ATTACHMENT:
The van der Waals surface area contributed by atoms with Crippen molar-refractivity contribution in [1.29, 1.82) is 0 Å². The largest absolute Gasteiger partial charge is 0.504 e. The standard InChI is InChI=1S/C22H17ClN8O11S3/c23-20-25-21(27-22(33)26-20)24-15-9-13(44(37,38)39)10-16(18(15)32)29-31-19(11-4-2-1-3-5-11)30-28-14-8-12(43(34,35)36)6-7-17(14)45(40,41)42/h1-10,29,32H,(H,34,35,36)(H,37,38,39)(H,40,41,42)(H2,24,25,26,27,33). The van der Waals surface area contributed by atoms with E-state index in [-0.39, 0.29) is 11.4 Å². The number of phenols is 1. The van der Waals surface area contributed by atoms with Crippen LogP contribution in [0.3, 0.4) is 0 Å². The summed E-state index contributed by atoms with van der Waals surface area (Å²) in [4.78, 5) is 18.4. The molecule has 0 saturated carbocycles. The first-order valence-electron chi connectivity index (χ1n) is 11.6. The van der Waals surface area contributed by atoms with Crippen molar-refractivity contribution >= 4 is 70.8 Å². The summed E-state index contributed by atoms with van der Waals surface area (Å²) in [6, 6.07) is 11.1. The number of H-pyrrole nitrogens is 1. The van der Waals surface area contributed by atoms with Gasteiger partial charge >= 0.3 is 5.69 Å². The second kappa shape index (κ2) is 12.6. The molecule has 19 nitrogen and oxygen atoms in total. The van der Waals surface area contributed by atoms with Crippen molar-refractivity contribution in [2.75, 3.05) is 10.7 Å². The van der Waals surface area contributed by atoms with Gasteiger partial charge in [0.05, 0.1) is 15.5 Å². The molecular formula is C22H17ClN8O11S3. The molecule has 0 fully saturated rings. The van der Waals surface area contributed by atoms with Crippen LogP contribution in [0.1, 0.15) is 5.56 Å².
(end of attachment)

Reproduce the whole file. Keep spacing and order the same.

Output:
The van der Waals surface area contributed by atoms with Crippen molar-refractivity contribution in [1.29, 1.82) is 0 Å². The largest absolute Gasteiger partial charge is 0.504 e. The standard InChI is InChI=1S/C22H17ClN8O11S3/c23-20-25-21(27-22(33)26-20)24-15-9-13(44(37,38)39)10-16(18(15)32)29-31-19(11-4-2-1-3-5-11)30-28-14-8-12(43(34,35)36)6-7-17(14)45(40,41)42/h1-10,29,32H,(H,34,35,36)(H,37,38,39)(H,40,41,42)(H2,24,25,26,27,33). The van der Waals surface area contributed by atoms with E-state index in [-0.39, 0.29) is 11.4 Å². The number of phenols is 1. The van der Waals surface area contributed by atoms with Crippen LogP contribution in [0.3, 0.4) is 0 Å². The summed E-state index contributed by atoms with van der Waals surface area (Å²) in [4.78, 5) is 18.4. The molecule has 0 saturated carbocycles. The first-order valence-electron chi connectivity index (χ1n) is 11.6. The van der Waals surface area contributed by atoms with Crippen molar-refractivity contribution >= 4 is 70.8 Å². The summed E-state index contributed by atoms with van der Waals surface area (Å²) in [6, 6.07) is 11.1. The number of H-pyrrole nitrogens is 1. The van der Waals surface area contributed by atoms with Gasteiger partial charge >= 0.3 is 5.69 Å². The second kappa shape index (κ2) is 12.6. The molecule has 19 nitrogen and oxygen atoms in total. The van der Waals surface area contributed by atoms with Crippen molar-refractivity contribution in [2.75, 3.05) is 10.7 Å². The van der Waals surface area contributed by atoms with Gasteiger partial charge in [0.05, 0.1) is 15.5 Å². The molecular formula is C22H17ClN8O11S3. The molecule has 0 fully saturated rings. The van der Waals surface area contributed by atoms with Crippen LogP contribution in [0.1, 0.15) is 5.56 Å².